This week I attended my grandfather's funeral.
Now that the dust has settled a bit, I sit here trying to think of what to say about it.
I guess I could start by saying that I loved him. Very much.
I could also say that I know that he excelled at many things: being a husband for 60 years, a father, a salesman, a member of his church, a committed volunteer, but most importantly, to me, it was at being a grandfather.
(Yes, I DO say.)
Since he is currently busy catching up with his brother, Fr. Frankie, filling out Heaven HR paperwork (I bet you he's all, "You'd think they'd have this stuff on file.") watching over his wife, and checking in on his beloved Red Sox, I'll lay out what he surely could have written:
Papa White's Guide on How To on Be an Awesome Papa.
(he probably would have titled it better than I just did.)
1. Have a sense of humor. Don't take yourself too seriously. Know how to laugh.
No really, close your eyes and put your back into it.
"Oh dear, there he goes again."
I believe I inherited his sense of humor and his fillings.
2. When no one is looking, slip a kid a buck. Or five.
He did this once in awhile when I was younger and I and was always thrilled with this covert act of generosity. And I did what any responsible kid would do, I
blew it on candy and stickers put that money in a Roth IRA so that in '07 I would be able to purchase my first home.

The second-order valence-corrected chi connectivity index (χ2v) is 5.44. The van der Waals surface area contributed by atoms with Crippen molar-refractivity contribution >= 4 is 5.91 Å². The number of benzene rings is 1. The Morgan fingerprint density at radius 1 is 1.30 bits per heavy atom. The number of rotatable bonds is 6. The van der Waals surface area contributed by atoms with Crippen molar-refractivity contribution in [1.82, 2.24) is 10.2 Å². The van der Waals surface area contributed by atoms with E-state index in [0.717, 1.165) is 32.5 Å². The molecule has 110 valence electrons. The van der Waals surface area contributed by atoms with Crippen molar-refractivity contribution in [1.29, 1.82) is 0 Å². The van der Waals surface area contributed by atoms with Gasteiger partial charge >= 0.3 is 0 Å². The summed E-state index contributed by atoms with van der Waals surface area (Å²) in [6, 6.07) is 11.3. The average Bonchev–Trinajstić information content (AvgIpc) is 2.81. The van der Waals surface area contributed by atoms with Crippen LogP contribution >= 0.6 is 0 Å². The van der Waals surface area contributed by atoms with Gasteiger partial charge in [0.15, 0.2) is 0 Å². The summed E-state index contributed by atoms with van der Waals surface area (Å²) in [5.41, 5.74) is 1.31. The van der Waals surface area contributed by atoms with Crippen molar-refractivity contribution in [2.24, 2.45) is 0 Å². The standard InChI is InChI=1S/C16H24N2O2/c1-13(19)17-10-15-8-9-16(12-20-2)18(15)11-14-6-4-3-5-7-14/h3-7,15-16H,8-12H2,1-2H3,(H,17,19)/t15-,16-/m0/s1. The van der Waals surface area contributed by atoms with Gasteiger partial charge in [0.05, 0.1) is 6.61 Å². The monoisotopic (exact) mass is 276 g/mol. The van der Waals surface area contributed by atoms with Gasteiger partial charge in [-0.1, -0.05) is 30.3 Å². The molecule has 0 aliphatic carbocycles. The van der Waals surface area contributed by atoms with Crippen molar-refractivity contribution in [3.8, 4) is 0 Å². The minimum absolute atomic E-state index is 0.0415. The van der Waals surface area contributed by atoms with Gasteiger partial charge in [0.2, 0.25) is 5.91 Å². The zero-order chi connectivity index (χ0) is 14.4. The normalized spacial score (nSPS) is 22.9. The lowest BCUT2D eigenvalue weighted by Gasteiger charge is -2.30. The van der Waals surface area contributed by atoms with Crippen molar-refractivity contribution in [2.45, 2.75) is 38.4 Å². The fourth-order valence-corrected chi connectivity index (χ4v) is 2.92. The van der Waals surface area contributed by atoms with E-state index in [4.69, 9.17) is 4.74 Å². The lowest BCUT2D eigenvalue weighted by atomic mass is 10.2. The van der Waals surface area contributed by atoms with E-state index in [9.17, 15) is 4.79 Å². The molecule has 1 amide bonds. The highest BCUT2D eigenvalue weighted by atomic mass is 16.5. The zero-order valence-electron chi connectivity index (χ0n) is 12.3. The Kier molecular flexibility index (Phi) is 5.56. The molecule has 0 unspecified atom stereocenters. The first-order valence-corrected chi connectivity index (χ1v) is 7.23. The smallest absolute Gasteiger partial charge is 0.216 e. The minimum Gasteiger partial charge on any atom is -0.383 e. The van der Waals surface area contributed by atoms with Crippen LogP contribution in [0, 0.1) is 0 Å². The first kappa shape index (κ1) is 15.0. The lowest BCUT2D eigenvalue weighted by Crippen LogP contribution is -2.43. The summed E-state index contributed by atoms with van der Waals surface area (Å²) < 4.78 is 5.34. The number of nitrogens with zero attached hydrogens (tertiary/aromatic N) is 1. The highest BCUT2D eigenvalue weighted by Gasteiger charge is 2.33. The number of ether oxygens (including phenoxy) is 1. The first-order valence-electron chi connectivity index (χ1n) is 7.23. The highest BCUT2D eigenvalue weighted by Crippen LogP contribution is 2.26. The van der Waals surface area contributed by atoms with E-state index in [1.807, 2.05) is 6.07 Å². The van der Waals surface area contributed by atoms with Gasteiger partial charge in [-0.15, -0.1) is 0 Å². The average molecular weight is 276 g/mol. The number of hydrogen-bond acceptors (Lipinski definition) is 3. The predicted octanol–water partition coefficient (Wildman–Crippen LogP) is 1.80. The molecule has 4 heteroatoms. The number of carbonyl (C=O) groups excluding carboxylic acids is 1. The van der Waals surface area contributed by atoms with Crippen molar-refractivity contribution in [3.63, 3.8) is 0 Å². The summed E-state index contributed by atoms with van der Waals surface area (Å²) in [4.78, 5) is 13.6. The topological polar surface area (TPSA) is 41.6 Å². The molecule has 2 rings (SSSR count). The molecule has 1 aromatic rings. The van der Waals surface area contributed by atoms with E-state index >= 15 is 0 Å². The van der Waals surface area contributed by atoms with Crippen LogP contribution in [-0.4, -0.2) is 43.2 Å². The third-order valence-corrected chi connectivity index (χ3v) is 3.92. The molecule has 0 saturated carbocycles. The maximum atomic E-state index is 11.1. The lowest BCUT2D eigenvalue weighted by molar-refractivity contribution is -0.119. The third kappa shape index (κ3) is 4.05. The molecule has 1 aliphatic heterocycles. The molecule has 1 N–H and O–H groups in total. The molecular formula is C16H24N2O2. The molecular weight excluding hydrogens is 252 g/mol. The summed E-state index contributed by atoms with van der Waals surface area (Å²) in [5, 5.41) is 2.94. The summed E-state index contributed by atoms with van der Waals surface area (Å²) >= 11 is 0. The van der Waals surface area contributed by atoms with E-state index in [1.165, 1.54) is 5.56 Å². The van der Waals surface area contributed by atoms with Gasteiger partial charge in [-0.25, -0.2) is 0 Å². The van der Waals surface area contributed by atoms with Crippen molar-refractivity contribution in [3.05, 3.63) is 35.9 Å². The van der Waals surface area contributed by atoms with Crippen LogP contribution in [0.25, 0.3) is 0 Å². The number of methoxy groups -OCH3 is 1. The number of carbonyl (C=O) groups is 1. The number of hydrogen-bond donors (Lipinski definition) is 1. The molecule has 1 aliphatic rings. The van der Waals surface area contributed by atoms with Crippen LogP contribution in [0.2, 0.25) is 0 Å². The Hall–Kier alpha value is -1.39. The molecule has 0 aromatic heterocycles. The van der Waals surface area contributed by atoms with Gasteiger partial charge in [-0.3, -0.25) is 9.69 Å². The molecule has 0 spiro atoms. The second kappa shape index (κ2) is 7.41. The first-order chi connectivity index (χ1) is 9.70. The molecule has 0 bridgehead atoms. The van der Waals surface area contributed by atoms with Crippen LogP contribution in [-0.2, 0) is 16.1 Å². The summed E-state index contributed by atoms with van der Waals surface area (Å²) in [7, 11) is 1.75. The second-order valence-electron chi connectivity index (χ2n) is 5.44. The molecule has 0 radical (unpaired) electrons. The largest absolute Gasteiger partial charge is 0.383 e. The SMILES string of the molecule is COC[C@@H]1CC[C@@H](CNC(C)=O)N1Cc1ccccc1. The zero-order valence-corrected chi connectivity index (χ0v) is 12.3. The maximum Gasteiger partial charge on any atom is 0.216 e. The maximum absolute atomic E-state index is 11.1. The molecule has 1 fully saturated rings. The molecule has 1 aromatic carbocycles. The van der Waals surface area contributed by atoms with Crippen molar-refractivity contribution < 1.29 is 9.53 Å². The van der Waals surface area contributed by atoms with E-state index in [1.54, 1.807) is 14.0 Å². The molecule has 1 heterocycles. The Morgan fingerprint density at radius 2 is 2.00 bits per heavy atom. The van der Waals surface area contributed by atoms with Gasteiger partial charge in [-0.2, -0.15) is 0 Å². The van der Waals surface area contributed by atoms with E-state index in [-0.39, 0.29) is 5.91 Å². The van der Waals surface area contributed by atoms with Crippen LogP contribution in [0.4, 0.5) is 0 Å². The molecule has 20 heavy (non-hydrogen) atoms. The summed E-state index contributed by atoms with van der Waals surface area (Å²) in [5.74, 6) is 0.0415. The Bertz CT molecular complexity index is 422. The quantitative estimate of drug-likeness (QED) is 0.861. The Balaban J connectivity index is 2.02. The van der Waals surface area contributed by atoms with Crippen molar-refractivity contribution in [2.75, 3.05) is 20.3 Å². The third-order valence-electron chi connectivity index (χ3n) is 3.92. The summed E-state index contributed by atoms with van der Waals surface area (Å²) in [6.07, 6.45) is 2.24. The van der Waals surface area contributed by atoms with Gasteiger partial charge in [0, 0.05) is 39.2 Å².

3. You are there for your grandkids' amusement. This is just part of life's deal.
Before there was "Stuff on My Cat" apparently we kids invented the game "Stuff on My Grandpa".
Sometimes, we'd leave him with the kids:
To be an awesome granddad, you sit there and you take it-- you take it like a man.
Others, the whole family:
Here two year-old Emily rounds out the 5th spot for The Little Village People.
4. Have a sense of style. Show the kids how it's done.
I mean, really, does anything beat getting to say, "My Papa is wicked suave looking?"
Look, we can't all do big arms!...I'll do big arms and you just look at me and go, 'Ooh, he's doing big arms.'
Oh wait, unless you would you count, "My grandfather is so debonair that even Cary Grant is taking notes."
I mean, I would.
5. When you are playing Stratego or Battleship against your junior high-aged granddaughter and she blows you up, pay her a compliment to encourage her competitive nature while still showing what it is to be a good sport.
You could, for example, refer to her as "Khadafi" every now and again. Trust me, it'll warm her heart.
6. As the years wear on, show them it's never too late to try something new.
Say, oh I don't know, a new hairdo:
"Hello, 1986 called, and it wants its 'Flock of Seagulls" hairstyle back."
7. Show that even the smallest of gestures, the ones that don't cost anything, can sometimes can mean more to a kid than a shiny, new Miata.
Up until recently, every year my grandparents would each grab a phone in their house and call me to sing Happy Birthday.
Often, my grandfather started off the song using a pitch pipe, which cracked me every time. If I was lucky enough to get the live show, the 2 of them would be seen bowing in front of me as they sung with my present hidden behind their back. Truly a remarkable performance.
(and people wonder why I love my birthday so much. WONDER NO MORE.)
8. Love the love of your life with all your heart. Show the kids what true love looks like, how a woman should be treated (even if you do drive her nuts sometimes, even if she is one very sarcastic broad).
You hold on to the one you love tightly. You see, that is just good sense.
Anyway, while I'm here stating the obvious, I'll end with I'm going to miss the man I called Papa.
I know we all will.